Notorious "pharma bro" Martin Shkreli made a sob-filled plea for leniency but ended up getting sentenced Friday to seven years in prison for federal fraud charges related to hedge funds and a drug company that he once ran.
"The one person to blame for me being here today is me," a choked-up Shkreli told a judge before she imposed the prison term in Brooklyn, New York, federal court.
"Not the government. There is no conspiracy to take down Martin Shkreli."
"I took down Martin Shkreli with my disgraceful and shameful actions."
"This is my fault. I am no victim here," Shkreli said, before breaking down into tears as he promised not to let his lawyer Benjamin Brafman down in his efforts to contribute to society.
"Do not feel bad for me," Shkreli told a packed courtroom that included supporters and family members, many of whom had written letters asking Judge Kiyo Matsumoto to spare him from a harsh sentence.
And he had a message for the investors he duped: "I am terribly sorry I lost your trust. ... You deserve far better."
"I was never motivated by money," Shkreli said. "I wanted to grow my stature and my reputation."
"I am here because of my gross, stupid and negligent mistakes I made."
The seven-year sentence — to which Shkreli listened impassively — was significantly higher than the 18-month maximum requested by defense lawyers.
"He has the potential to do good," Brafman argued, citing Shkreli's intellectual brilliance and altruism toward others less fortunate than himself.
"He shouldn't be sentenced simply for being Martin Shkreli."
While Brafman did not get what he wanted, the sentence was also less than half the minimum 15-year term that prosecutors said they wanted Friday from Matsumoto.
"We do believe the public needs to be protected from Mr. Shkreli," assistant U.S. Attorney Jacquelyn Kasulis told Matsumoto while arguing for that stiff term.
"We do believe, your honor, that he is dangerous," Kasulis said.
Matsumoto said she had struggled over what to give Shkreli as a sentence.
In a lengthy lead-up to announcing her decision, the judge noted Shkreli's upbringing in a household that included an abusive father, his problems with panic attacks, his charitable contributions to individuals and groups, and his talent for picking stocks and for scientific research.
But Matsumoto also detailed Shkreli's years-long series of sophisticated financial deceptions, his foul-mouthed boasts of having threatened to render a former employee and his family "homeless," and his emailed statements from prison saying he would do anything necessary to win a light prison term.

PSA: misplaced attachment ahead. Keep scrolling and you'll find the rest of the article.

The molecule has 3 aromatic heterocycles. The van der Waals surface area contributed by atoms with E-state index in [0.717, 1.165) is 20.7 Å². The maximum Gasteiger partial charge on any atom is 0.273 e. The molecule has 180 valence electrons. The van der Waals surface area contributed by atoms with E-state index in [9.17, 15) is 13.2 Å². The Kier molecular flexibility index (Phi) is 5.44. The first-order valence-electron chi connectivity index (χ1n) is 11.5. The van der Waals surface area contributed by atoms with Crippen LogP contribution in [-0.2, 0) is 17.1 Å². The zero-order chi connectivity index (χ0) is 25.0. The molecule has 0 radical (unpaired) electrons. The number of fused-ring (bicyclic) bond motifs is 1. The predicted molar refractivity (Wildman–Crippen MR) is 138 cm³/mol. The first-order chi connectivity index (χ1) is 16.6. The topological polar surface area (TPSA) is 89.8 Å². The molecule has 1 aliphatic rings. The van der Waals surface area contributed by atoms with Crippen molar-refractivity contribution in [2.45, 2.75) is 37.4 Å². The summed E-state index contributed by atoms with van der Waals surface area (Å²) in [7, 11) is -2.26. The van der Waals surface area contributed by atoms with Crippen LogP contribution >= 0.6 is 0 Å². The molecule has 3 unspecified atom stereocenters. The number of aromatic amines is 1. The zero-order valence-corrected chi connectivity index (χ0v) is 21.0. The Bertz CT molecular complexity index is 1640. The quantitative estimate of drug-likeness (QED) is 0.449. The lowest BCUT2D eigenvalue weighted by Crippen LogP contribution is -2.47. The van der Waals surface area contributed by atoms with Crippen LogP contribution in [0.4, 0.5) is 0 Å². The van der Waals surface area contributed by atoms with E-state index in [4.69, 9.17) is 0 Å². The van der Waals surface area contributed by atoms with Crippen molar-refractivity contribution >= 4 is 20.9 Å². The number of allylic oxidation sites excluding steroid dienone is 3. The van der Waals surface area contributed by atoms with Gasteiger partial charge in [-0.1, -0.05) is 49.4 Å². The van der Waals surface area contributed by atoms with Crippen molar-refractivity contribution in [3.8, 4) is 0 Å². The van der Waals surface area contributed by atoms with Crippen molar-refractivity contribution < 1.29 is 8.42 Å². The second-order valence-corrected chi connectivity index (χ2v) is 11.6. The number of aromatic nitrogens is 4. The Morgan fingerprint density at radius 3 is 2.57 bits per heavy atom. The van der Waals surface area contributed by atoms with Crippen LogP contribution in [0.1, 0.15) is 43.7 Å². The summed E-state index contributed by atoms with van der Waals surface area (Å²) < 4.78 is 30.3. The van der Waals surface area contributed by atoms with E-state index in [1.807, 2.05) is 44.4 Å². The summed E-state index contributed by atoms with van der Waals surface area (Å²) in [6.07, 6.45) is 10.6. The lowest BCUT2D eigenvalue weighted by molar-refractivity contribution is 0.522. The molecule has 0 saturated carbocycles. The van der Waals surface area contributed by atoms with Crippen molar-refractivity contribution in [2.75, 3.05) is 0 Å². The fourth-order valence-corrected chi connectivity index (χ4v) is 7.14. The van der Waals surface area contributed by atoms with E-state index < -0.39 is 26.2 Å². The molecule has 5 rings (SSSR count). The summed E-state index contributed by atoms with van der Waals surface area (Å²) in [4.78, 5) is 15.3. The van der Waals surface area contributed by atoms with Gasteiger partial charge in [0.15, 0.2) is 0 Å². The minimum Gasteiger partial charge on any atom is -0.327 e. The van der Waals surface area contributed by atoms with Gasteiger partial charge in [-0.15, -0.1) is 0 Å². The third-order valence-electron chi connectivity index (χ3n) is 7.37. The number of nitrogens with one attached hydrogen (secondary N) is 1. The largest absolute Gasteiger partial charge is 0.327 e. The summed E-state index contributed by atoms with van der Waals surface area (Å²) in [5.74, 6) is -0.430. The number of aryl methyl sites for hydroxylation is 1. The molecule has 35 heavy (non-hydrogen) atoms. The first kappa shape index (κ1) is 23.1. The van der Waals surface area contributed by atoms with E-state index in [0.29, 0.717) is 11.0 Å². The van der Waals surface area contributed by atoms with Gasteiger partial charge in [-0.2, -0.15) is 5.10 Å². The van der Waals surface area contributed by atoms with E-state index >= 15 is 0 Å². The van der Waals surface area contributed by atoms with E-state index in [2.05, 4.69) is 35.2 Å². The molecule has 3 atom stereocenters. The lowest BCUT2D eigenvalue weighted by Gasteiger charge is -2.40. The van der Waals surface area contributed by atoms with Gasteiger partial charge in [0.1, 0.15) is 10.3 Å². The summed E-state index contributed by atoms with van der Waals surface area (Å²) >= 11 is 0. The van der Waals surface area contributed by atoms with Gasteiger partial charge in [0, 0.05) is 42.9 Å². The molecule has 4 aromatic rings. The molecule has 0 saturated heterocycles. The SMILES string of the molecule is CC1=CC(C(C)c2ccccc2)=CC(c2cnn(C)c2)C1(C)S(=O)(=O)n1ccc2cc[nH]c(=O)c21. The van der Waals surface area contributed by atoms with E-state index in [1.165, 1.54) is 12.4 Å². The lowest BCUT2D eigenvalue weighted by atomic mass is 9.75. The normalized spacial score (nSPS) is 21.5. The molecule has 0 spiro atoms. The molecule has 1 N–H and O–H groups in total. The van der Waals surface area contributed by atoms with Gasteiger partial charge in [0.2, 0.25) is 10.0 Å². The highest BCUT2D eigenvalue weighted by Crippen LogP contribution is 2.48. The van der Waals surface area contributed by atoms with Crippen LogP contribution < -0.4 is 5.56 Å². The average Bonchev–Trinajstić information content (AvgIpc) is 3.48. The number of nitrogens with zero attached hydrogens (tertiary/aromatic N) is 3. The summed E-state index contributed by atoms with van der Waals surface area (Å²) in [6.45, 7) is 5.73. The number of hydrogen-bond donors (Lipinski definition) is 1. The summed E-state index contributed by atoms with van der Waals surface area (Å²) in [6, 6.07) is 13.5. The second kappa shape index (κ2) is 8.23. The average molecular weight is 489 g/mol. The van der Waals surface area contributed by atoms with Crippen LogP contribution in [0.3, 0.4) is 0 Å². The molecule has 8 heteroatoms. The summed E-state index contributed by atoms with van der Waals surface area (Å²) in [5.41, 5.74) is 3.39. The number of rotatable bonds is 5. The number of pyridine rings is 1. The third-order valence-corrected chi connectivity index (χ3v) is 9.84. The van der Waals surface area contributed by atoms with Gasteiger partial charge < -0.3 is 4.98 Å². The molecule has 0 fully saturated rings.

She urged Shkreli to continue teaching inmates math, finance and other subjects, as he has in recent months.
"I do wish you well, Mr. Shkreli," Matsumoto said.
"Thank you very much, your honor," he responded.
Shkreli, who will get credit for six months he has already spent in jail since shortly after his conviction, also was sentenced to three years of probation after his release and ordered to pay a $75,000 fine.
There is no parole in the federal prison system, but Shkreli could be released after having served almost six years, due to credit for good conduct.
The judge had already ordered Shkreli, who will turn 35 on March 17, to forfeit nearly $7.4 million to the federal government.
And she ordered him to obtain mental health counseling while on probation.
A psychological examination of Shkreli performed before his sentencing found that he suffered from generalized anxiety disorder, major depressive disorder and an unspecified personality disorder.
Shkreli also had revealed that he was drinking seven to eight alcoholic beverages per day after he was indicted in the case in late 2015 to deal with his anxiety. He called that "toxic behavior," the judge noted.
After his release into probation, Shkreli will be barred from holding a majority stake in a company, as well as an executive position or directorship of a company.
"I think it's hard to claim victory when someone like Martin Shkreli is going to jail, but if you are asking me, if it could have been a lot worse, absolutely," Brafman said outside of court.
"The government didn't get what they wanted. We didn't get what we wanted, either," Brafman said. "This is a good judge who I think spent a great deal of time trying to examine the facts and all of the letters that were written on behalf of Mr. Shkreli and she made her decision and we all have to live with it."
He also said, "Martin is fine."